In 1967, an Italian surgeon touring Amsterdam’s Rijks museum stopped in front of Rembrandt’s Bathsheba at Her Bath, on loan from the Louvre, and noticed an asymmetry to Bathsheba’s left breast; it seemed distended, swollen near the armpit, discolored, and marked with a distinctive pitting. With a little research, the physician learned that Rembrandt’s model, his mistress Hendrickje Stoffels, later died after a long illness, and he conjectured in a celebrated article for an Italian medical journal that the cause of her death was almost certainly breast cancer.
Detail of Bathsheba by Rembrandt, 1654
The current global lock-down, put in place to deal with the Corona pandemic, is grinding life as we knew it to a halt. Nobody knows how the world will resume after this crisis. The cynical predict an even bigger divide, the hopeful a stronger social cohesion.
But this is not the first pandemic to have disrupted society. The Black Death for example arrived on European shores around 1347 and returned several times during the decennia to follow.That pandemic ended up killing approximately half of Europe’s population, with no regard for people’s wealth, social standing or religious piety.
Historians argue that the phenomenal loss of lives and the radical disruption of Middle Age Society (social, political and religious) paved the way for the Renaissance (rebirth), a period (14th-16thcentury) of unparalleled ingenuity and productivity in the arts and sciences. The focus shifted from the divine to the human, as the classic Greek philosopher Protagoras noted “Man is the measure of all things”.
But the idea of “Man” was very white and the way black women were depicted in Renaissance art for example, testifies that other cultures were little understood and merely appreciated for their exotic otherness.
Black female bodies, servants to the wealthy white, seem to be depicted to emphasize the beauty of the milky skinned protagonists. Whilst the nude white female epitomises sensuality and beauty, the black female, often fully clothed, seems devoid of any sexuality or beauty. Black womanhood seems confined to “a space of functional and visual servitude to white beauty”.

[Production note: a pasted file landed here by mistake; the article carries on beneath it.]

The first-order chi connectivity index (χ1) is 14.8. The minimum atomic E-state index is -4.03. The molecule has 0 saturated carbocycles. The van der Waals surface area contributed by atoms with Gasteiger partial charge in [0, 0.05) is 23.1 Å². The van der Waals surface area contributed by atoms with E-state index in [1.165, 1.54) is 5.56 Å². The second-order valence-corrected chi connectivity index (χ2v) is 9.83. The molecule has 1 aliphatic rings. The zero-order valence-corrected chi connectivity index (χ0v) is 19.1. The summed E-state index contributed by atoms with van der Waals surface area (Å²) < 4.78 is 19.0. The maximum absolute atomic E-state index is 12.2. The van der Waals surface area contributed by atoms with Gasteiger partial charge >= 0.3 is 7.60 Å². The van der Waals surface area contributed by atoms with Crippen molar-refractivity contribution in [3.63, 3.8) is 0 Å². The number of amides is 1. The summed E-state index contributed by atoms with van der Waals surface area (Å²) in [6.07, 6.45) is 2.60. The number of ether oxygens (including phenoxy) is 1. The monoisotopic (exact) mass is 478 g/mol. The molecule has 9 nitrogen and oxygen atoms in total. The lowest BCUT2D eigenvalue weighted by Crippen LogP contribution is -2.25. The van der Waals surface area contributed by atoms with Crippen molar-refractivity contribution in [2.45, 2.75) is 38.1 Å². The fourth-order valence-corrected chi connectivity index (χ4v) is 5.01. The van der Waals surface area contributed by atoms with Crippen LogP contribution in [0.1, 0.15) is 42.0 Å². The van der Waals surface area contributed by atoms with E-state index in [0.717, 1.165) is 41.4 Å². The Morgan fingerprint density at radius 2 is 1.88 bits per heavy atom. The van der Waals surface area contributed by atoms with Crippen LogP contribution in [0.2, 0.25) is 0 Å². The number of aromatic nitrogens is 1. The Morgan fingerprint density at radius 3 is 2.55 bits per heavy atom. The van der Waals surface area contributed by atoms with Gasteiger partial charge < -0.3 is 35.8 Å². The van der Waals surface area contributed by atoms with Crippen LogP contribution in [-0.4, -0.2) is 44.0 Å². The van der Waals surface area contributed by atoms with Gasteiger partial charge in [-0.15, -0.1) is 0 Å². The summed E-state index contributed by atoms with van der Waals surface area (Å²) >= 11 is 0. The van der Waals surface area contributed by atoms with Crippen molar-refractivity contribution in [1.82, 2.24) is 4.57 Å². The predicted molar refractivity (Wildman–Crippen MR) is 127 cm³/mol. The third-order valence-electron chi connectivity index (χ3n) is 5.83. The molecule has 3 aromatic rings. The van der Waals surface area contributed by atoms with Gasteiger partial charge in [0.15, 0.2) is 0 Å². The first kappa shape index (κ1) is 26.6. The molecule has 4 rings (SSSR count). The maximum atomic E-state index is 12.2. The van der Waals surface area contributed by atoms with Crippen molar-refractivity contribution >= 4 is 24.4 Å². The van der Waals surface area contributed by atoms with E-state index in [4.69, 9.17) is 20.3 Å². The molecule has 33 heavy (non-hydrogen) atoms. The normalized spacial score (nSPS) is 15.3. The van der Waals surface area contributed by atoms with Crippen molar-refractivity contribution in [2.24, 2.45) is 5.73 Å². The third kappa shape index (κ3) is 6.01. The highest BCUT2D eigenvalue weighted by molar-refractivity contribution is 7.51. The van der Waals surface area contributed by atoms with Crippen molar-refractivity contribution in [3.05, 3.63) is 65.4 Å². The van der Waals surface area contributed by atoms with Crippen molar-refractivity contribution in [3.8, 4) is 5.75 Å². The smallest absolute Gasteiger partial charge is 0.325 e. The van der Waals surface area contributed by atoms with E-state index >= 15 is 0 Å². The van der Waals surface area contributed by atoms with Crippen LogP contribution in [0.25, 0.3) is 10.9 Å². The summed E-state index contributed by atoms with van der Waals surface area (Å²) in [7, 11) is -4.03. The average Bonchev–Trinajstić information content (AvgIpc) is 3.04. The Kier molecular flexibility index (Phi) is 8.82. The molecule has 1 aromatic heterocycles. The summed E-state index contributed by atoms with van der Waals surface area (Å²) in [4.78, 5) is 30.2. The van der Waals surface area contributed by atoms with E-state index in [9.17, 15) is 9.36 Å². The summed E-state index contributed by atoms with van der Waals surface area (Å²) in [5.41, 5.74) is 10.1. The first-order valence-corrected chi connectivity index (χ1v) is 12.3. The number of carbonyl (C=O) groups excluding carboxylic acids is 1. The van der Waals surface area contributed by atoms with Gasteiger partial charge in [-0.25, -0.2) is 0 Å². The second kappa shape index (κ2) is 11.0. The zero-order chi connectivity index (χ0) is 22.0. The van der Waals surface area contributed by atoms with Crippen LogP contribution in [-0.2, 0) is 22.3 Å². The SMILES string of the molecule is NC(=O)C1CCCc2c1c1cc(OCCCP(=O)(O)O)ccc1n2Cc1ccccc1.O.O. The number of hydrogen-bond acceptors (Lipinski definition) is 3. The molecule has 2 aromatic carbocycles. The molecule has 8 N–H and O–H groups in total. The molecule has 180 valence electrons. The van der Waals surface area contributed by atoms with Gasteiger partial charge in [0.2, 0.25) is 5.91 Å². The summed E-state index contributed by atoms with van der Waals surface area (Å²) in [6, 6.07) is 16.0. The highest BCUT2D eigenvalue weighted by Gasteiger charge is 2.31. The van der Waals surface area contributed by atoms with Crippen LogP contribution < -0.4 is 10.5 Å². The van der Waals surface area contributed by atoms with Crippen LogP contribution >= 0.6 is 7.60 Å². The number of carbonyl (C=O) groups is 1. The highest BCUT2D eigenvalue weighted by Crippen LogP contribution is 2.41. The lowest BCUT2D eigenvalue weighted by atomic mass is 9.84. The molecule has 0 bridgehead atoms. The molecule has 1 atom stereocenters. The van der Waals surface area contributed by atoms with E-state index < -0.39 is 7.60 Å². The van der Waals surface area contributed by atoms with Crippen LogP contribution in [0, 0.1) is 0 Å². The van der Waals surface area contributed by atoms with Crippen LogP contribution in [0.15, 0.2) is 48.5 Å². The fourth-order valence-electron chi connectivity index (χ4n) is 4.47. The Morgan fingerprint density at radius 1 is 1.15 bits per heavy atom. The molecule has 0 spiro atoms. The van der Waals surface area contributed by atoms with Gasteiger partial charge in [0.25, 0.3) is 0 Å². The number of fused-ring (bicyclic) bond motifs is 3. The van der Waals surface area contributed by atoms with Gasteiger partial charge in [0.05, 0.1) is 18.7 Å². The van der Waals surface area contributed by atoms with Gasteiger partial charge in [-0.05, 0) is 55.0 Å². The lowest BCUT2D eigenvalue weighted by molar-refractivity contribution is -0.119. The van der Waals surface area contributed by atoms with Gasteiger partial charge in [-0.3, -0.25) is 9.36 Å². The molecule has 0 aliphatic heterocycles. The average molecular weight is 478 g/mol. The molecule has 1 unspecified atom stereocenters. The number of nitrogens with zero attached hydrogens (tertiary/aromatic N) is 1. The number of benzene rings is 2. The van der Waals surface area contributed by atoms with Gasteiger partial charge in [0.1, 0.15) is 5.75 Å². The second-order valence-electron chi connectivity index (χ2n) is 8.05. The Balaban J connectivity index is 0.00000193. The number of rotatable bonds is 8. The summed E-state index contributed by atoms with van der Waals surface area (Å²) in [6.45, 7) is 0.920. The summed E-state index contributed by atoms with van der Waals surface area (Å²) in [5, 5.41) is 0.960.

As ‘Olympia’ by Edouard Manet from 1863 illustrates, this idea of white superiority became entrenched over the centuries and still persists.
Whilst it is hopeful to know that phoenixes can rise from the ashes of pandemic havoc, it’s our responsibility to ensure that these major inequalities are addressed in the process.
French artist Marie-Guillemine Benoist seems to have done exactly that. In 1800 she portrayed an anonymous woman of African descent in the same way as a well-off white woman would have been painted in those days. And although Portrait of Madeleine (formerly known as Portrait of a negress) was dubbeda “black stain” by the Salon Carrécritic, in conveying the beauty and humanity of the sitter, the painting seems to suggest that anonymous women and women of African descent are to be treated as equals.
(Benoist’s bare breast might have been a critique of the slave trade which was illegal on the French mainland but had still some advocates for reinstating it).
I remember that in 2011 an ice cream parlour in Convent Garden, London, started selling breast milk ice cream. It seemed rather decadent to me, with many mothers struggling to breastfeed their newborn. Shouldn’t any excess milk be donated to milk banks instead, helping babies in need?
But Mrs Hiley, who donated the milk and was getting £15 for every 10 ounces of milk, stated that it was a great “recession beater”. “What’s the harm in using my assets for a bit of extra cash?” she added. “I teach women how to get started on breastfeeding their babies. There’s very little support for women and every little helps.”